Pope urges ‘fraternal’ dialogue with China, others
HAEMI, South Korea— Pope Francis made his strongest gesture yet to reach out to China on Sunday, saying he “earnestly” wants to improve relations and insisting that the Catholic Church isn’t coming in as a “conqueror” trying to take away the identity of others but as a partner in dialogue.
Francis outlined his priorities for the Catholic Church in Asia during a meeting of the region’s bishops, urging them to listen to people of different cultures, show them empathy in dialogue while still remaining true to their own Catholic identity.
“In this spirit of openness to others, I earnestly hope that those countries of your continent with whom the Holy See does not yet enjoy a full relationship may not hesitate to further a dialogue for the benefit of all,” he said.
Then deviating from his text, he added: “I’m not talking here only about a political dialogue, but about a fraternal dialogue,” he said. “These Christians aren’t coming as conquerors, they aren’t trying to take away our identity.” He said the important thing was to “walk together.”
The Vatican spokesman, the Rev. Federico Lombardi, said the pope’s remarks were “obviously a sign of goodwill for dialogue” with China as well as the other countries in Asia with which the Vatican doesn’t have diplomatic relations: North Korea, Vietnam, Myanmar, Laos, Bhutan and Brunei. “This offer of the pope for dialogue is to all these lands and not just one, even if China is the biggest,” he said.
He acknowledged that Francis has so far refrained on the trip from making any outwardly political statement about China, which counts some 12 million Catholics, but that the speech was a clear affirmation of a desire for dialogue with Beijing. It was also a message to the bishops who might be working in countries, directly or indirectly, that they can sow the seeds for dialogue through charitable works and educational services even before official diplomatic relations with the Holy See are established.
China cut relations with the Vatican in 1951, after the Communist Party took power and set up its own church outside the pope’s authority. China persecuted the church for years until restoring a degree of religious freedom and freeing imprisoned priests in the late 1970s. The Vatican under then-Pope Benedict XVI sought to improve ties by seeking to unify the state-sanctioned church with the underground church still loyal to Rome.
Vatican-China ties have already broken new ground on Francis’ first Asian trip, with Beijing agreeing to let Francis’ Alitalia charter fly through its airspace; when St. John Paul II last came to South Korea in 1989, Beijing refused to let him fly overhead. With the fly-by confirmed, Francis sent the traditional greetings he sends to the leadership of countries he flies over. That said, there have been reports that some Chinese Catholics who wanted to participate in the Asian Catholic youth festival here were prevented from coming.
For the Vatican, the main stumbling block in relations remains the insistence of the official Chinese Catholic Patriotic Association on naming bishops without papal consent. For China, the naming of bishops is a matter of its national sovereignty, while it also objects that the Holy See has diplomatic relations with Taiwan.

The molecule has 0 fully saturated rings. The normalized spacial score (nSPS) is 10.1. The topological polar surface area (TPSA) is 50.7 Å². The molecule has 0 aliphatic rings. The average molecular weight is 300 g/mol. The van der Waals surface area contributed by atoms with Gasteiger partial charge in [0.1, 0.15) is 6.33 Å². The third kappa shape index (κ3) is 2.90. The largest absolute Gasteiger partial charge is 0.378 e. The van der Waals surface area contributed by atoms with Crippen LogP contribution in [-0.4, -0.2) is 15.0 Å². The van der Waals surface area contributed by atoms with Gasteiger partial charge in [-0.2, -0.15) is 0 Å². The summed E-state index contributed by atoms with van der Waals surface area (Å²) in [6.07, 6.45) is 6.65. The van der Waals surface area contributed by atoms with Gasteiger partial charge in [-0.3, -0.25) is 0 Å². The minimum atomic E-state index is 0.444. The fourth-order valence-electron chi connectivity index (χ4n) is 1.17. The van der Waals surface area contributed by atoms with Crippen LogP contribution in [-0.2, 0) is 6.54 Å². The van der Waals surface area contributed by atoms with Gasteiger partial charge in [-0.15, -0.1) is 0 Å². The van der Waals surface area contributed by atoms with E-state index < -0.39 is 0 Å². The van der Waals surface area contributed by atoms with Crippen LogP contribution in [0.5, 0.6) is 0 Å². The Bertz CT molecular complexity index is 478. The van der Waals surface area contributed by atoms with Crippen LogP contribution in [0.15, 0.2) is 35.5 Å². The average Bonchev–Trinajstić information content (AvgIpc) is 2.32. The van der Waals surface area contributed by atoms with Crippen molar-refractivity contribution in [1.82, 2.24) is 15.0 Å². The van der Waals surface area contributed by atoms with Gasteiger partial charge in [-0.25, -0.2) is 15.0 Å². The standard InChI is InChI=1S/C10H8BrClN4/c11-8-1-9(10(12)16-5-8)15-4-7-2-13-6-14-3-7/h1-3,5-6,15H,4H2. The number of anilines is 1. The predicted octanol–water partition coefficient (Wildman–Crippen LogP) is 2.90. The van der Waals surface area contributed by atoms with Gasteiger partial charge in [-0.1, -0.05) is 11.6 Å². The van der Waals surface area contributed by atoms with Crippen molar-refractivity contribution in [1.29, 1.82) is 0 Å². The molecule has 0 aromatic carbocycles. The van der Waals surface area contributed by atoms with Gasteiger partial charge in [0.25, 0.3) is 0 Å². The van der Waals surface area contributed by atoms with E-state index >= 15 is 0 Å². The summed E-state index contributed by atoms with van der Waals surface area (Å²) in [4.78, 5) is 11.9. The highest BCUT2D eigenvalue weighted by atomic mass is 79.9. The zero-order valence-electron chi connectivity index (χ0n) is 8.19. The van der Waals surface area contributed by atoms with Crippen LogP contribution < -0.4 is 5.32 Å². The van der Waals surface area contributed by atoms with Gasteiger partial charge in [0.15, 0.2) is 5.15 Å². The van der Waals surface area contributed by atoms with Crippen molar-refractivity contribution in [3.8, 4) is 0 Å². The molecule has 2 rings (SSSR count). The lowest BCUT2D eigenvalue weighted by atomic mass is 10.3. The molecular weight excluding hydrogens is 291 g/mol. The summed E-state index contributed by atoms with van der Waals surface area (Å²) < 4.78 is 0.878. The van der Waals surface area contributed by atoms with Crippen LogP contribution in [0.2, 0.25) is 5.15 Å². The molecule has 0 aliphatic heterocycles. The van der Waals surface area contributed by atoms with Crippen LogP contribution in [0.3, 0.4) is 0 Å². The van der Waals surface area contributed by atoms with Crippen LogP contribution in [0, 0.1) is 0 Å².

Lombardi sought to stress that the Vatican was always open to dialogue, and was not interested in questions of political sovereignty: “Authorities have not to fear the Holy See as a power that comes to exercise its foreign powers in the land, but is a religious authority that is of another order than the political and civil authorities.”
Upon his arrival in Seoul on Thursday, Francis called for peace and unity on the Korean Peninsula, urging diplomacy so that listening and dialogue replace “mutual recriminations, fruitless criticisms and displays of force.”
A day later he stressed that Korea is one country, “one family,” but a divided family. He asked that those in the South should pray for their brothers and sisters in the North.
Francis is due to celebrate a Mass for peace and reconciliation on Monday, his last day in South Korea, but Lombardi said not to expect any political message in his homily about North Korea.
Francis’ diplomatic outreach Sunday followed another gesture of solidarity earlier in the morning: He baptized the father of one of the victims of the Sewol ferry sinking, in which more than 300 people, most of them high school students, lost their lives.
Lee Ho Jin, whose son was killed, took the Christian name “Francis” during the rite, which the pope administered in the Vatican’s embassy in Seoul, according to the Vatican spokesman, the Rev. Federico Lombardi.
Lee had been one of a dozen relatives of victims and survivors of the April ferry sinking who met privately with the pope Friday. He asked to be baptized and Francis agreed.
Francis has gone out of his way to show support for the Sewol ferry families, who are demanding an independent inquiry into the sinking. Aside from meeting publicly and privately with them, he has worn a symbolic yellow ribbon on his cassock in solidarity.
Lombardi has said Francis isn’t getting involved in their demands for a parliamentary inquiry, but is merely offering them support and prayers. He said Francis was particularly pleased to have been asked to perform a baptism since Korea’s Catholic Church has been growing steadily thanks in large part to an unusually high number of adult baptisms each year.
Subscribe to INQUIRER PLUS to get access to The Philippine Daily Inquirer & other 70+ titles, share up to 5 gadgets, listen to the news, download as early as 4am & share articles on social media. Call 896 6000.